In a case at the intersection of law and modern reproductive technology, the U.S. Supreme Court on Monday ruled that state inheritance laws will determine whether children conceived after their fathers’ death are eligible for Social Security survivors benefits.

The justices in a unanimous decision said twins conceived by Karen Capato through in vitro fertilization after her husband’s death from cancer did not qualify for survivor benefits because of Florida’s intestacy law.

In Astrue v. Capato, the justices examined the interplay of several sections of the Social Security Act. Although Robert and Karen Capato’s children met the definition of “child” under act, the Court found they did not meet the act’s requirements for family status in order to qualify for survivor benefits. One of those requirements was whether the children could inherit under the intestacy law of their father’s residence at death.

Robert Capato died in Florida and that state’s intestacy law permits children born posthumously to inherit only if conceived during the decedent’s lifetime.

The high court ruling overturns a decision by the U.S. Court of Appeals for the 3rd Circuit.

Writing for the Court, Justice Ruth Bader Ginsburg said the Social Security Act commonly refers to state law on matters of family status. Reliance on state intestacy law to determine who is a “child” for survivors benefits, she added, serves Congress’ main aim: to provide dependent members of a wage earner’s family with protection against the hardship caused by the loss of the earnings.

In her summary from the bench, Ginsburg said, “We find the Social Security Administration’s ruling better attuned to the statute’s text and its design to benefit primarily those the deceased wage earner actually supported in his or her lifetime,” Ginsburg said. “And even if the agency’s longstanding interpretation is not the only reasonable one, it is at least a permissible construction entitled to deference.”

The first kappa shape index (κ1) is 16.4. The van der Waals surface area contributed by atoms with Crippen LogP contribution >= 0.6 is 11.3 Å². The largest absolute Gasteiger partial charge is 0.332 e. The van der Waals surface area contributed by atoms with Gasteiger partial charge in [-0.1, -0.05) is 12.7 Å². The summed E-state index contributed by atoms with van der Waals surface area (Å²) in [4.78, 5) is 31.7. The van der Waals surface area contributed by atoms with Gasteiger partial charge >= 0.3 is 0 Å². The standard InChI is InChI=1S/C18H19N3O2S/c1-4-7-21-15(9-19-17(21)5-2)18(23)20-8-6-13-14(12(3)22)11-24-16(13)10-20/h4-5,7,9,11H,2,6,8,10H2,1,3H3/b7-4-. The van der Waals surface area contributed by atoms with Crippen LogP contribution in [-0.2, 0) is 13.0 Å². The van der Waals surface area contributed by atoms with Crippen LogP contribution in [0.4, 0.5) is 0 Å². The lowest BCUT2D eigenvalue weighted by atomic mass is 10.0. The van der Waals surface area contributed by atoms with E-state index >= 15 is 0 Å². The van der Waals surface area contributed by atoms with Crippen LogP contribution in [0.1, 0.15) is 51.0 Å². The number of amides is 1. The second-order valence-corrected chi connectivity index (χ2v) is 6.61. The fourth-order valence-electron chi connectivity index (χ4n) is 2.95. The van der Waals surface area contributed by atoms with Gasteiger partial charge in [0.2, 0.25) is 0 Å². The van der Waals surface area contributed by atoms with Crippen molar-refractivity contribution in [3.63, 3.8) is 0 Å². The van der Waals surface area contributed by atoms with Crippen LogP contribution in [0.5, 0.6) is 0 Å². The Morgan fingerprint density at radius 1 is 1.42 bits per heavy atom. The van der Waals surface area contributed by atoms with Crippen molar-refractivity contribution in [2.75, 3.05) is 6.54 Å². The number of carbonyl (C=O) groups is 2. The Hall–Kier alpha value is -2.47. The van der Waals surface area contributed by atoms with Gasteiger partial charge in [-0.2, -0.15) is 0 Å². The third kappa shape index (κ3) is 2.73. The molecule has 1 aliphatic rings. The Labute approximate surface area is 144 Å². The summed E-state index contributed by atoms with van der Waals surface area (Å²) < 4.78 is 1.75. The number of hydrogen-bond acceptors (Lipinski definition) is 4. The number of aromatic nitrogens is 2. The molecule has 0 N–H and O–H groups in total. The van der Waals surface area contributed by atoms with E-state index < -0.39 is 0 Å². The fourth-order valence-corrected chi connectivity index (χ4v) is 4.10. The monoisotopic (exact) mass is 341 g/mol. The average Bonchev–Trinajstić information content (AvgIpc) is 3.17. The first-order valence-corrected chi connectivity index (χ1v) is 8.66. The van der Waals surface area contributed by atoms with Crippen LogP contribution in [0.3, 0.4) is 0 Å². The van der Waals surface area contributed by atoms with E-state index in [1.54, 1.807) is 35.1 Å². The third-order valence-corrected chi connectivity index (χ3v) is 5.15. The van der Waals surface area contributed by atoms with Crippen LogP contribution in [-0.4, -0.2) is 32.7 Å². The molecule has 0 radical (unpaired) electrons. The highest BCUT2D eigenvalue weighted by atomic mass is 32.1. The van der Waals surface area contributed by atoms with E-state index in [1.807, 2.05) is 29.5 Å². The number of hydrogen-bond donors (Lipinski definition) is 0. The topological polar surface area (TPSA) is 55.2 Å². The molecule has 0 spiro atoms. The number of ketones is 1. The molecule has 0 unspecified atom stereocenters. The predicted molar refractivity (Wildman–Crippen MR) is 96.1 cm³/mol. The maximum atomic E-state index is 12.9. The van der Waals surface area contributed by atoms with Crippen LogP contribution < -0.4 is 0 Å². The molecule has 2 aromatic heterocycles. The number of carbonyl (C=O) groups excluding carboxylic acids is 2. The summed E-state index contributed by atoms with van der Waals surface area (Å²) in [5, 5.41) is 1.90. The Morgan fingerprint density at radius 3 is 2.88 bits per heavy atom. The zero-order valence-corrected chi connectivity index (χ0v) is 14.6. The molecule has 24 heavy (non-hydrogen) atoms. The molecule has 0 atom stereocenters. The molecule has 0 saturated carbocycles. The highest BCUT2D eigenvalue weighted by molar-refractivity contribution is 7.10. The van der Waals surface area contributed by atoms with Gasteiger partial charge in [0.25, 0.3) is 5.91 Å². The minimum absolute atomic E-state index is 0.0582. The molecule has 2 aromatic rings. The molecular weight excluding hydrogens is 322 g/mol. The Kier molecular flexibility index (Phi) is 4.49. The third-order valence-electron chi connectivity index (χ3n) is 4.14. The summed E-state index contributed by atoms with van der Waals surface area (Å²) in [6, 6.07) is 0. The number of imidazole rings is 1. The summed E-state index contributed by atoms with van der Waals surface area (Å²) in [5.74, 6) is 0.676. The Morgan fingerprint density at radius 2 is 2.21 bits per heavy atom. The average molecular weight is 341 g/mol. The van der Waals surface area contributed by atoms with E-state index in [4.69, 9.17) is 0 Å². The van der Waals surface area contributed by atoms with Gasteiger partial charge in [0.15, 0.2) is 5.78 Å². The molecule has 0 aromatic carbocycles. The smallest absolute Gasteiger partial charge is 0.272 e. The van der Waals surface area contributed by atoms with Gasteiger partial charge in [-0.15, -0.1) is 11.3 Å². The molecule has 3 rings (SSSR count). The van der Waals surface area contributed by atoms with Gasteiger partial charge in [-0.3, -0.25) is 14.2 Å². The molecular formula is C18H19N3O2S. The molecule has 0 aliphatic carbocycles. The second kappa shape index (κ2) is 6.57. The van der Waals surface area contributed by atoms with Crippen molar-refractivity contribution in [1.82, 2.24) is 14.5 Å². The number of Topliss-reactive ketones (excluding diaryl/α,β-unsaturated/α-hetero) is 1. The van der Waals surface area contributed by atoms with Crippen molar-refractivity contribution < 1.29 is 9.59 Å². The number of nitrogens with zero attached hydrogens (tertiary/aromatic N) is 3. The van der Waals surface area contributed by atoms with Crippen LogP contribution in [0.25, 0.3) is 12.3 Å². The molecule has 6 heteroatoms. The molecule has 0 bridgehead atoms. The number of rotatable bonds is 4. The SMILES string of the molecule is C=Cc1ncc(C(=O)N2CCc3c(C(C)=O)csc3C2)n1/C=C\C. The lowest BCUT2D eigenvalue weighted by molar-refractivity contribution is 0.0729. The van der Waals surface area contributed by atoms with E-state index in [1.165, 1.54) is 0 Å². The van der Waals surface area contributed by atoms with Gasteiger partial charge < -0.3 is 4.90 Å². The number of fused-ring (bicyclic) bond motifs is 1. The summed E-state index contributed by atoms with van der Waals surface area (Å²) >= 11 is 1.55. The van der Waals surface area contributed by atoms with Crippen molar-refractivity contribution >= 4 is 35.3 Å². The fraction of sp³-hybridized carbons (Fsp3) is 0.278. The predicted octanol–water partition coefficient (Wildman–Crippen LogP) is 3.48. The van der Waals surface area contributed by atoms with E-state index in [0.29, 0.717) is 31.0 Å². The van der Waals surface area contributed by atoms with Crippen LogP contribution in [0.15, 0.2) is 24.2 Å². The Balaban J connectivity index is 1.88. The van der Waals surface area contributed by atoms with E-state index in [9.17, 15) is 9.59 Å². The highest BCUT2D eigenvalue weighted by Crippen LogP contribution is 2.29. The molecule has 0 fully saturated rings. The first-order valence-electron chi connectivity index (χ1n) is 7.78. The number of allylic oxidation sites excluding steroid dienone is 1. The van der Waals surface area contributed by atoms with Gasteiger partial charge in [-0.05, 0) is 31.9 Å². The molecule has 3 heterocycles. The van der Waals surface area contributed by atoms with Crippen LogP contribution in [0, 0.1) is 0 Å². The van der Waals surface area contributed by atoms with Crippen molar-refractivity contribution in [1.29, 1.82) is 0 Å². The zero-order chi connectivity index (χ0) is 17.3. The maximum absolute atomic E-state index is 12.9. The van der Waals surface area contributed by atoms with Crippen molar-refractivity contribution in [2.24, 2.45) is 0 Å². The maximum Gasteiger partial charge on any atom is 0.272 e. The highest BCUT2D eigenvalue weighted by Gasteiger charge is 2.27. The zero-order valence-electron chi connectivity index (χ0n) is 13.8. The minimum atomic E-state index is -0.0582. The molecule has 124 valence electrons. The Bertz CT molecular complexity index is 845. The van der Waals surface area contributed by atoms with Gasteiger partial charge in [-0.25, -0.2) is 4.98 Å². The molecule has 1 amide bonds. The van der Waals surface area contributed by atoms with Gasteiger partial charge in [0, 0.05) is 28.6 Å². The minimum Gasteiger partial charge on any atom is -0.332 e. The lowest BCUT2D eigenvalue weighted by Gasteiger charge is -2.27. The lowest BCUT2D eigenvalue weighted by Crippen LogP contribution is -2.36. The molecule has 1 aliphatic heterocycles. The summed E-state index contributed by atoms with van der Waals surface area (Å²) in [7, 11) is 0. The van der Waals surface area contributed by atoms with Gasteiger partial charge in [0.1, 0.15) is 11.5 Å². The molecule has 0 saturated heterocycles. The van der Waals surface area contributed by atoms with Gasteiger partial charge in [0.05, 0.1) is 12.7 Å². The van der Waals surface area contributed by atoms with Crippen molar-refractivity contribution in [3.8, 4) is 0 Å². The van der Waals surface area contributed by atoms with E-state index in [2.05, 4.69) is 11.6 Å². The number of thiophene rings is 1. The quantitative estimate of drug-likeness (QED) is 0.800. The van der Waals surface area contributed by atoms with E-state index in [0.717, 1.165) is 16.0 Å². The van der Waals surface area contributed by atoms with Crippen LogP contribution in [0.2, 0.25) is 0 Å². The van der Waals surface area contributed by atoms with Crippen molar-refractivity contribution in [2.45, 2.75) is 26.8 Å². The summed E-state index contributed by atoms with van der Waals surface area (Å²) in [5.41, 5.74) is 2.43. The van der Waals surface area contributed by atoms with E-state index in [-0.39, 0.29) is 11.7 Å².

There are reportedly more than 100 applications for survivor benefits pending from posthumously conceived children.

In other business, the justices have stepped into another post-Sept. 11 controversy by granting review in Clapper v. Amnesty International, a challenge involving the constitutionality of 2008 amendments to the Foreign Intelligence Surveillance Act. The amendments expanded the National Security Agency’s authority to conduct electronic surveillance of foreign nationals’ communications.

The question before the justices is whether Amnesty International and a group of lawyers, journalists and others, who fear the wiretapping will capture confidential communications by Americans, have Article III standing to go forward with their constitutional challenge.

“The appeals court properly recognized that our clients have a reasonable basis to fear that the government may be monitoring their conversations, even though it has no reason to suspect them of having engaged in any unlawful activities,” said Jameel Jaffer, the ACLU’s deputy legal director and lead counsel in the case, in a statement. “The constitutionality of the government’s surveillance powers can and should be tested in court. We are hopeful that the Supreme Court will agree.”

The case will be heard next term.

Marcia Coyle can be contacted at mcoyle@alm.com.